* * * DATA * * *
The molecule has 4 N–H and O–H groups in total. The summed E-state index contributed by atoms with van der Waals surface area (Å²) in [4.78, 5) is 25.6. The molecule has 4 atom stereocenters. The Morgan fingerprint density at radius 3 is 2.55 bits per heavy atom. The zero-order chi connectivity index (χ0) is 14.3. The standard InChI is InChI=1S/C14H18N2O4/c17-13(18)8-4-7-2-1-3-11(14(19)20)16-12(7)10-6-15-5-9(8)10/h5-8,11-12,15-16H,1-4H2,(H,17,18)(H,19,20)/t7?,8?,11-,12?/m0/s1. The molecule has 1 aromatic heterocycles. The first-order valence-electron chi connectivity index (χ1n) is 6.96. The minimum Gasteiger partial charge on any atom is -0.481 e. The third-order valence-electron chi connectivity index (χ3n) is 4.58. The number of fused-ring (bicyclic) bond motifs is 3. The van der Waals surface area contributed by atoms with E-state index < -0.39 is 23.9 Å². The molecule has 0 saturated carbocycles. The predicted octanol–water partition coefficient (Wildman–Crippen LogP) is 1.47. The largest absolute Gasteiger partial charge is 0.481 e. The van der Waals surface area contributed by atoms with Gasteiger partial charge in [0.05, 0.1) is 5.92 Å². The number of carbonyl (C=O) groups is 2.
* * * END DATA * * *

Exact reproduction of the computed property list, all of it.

The molecule has 4 N–H and O–H groups in total. The summed E-state index contributed by atoms with van der Waals surface area (Å²) in [4.78, 5) is 25.6. The molecule has 4 atom stereocenters. The Morgan fingerprint density at radius 3 is 2.55 bits per heavy atom. The zero-order chi connectivity index (χ0) is 14.3. The standard InChI is InChI=1S/C14H18N2O4/c17-13(18)8-4-7-2-1-3-11(14(19)20)16-12(7)10-6-15-5-9(8)10/h5-8,11-12,15-16H,1-4H2,(H,17,18)(H,19,20)/t7?,8?,11-,12?/m0/s1. The molecule has 1 aromatic heterocycles. The first-order valence-electron chi connectivity index (χ1n) is 6.96. The minimum Gasteiger partial charge on any atom is -0.481 e. The third-order valence-electron chi connectivity index (χ3n) is 4.58. The number of fused-ring (bicyclic) bond motifs is 3. The van der Waals surface area contributed by atoms with E-state index < -0.39 is 23.9 Å². The molecule has 0 saturated carbocycles. The predicted octanol–water partition coefficient (Wildman–Crippen LogP) is 1.47. The largest absolute Gasteiger partial charge is 0.481 e. The van der Waals surface area contributed by atoms with Gasteiger partial charge in [0.05, 0.1) is 5.92 Å². The number of carbonyl (C=O) groups is 2.